Which Joe gave his name to ‘sloppy joes’? We look at five interesting sandwiches and their lexical origins.
A freshwater crayfish.
- ‘Where I grew up in Ohio, we saw crawdads, or crayfish, in the culverted, sewage-scented ‘creeks’ and would no sooner eat one than we would kitty litter.’
- ‘It's much more difficult to find a coloring book image of a crawdad than one would think.’
- ‘Whether you know them as mudbugs, ditch bugs, river lobsters, crawlybottoms, crawdads, or crawfish, anyone who has spent time in streams is familiar with crayfish.’
- ‘Since my last visit, a pleasingly spicy Cajun seasoning had been added to the crawdads (a crustacean that looks like a tiny lobster).’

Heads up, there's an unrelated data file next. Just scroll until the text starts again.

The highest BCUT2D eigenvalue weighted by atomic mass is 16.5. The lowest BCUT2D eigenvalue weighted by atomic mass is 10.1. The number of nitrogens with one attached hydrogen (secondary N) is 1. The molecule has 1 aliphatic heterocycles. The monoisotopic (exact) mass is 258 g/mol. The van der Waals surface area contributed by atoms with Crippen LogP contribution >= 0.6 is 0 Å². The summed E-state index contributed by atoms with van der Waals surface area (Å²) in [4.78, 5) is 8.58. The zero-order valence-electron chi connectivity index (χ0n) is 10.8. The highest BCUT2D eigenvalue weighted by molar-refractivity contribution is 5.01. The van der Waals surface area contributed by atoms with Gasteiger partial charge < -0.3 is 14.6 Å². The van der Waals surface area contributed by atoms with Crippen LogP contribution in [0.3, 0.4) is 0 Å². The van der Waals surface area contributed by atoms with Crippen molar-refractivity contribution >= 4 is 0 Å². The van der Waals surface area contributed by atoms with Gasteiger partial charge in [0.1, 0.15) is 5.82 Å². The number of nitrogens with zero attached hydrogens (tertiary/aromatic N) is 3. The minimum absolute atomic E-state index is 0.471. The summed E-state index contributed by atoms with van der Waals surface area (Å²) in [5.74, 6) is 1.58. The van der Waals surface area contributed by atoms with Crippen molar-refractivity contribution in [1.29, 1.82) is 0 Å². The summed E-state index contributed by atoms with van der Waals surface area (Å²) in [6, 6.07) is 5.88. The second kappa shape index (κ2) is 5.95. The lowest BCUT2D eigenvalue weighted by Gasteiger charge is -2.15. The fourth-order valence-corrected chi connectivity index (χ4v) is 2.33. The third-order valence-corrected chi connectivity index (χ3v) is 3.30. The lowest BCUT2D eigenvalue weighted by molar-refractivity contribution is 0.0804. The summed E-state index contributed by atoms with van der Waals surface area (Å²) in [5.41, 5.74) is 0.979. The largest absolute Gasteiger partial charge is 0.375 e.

- ‘There is ambivalence about the shallows, the intermediary space between water and land, abode of pythons, crocodiles, crawdads, and mudfish, anomalous creatures that are as good for thought as they are to eat.’
Early 20th century: fanciful alteration of crawfish.
Are you looking for a word for a foolish person? We explore twelve interesting words to describe the dunderheads in your life.
Before you run for the hills, let’s run through a list of ‘run’ expressions that are running through our minds.
The definitions of ‘buddy’ and ‘bro’ in the OED have recently been revised. We explore their history and increase in popularity.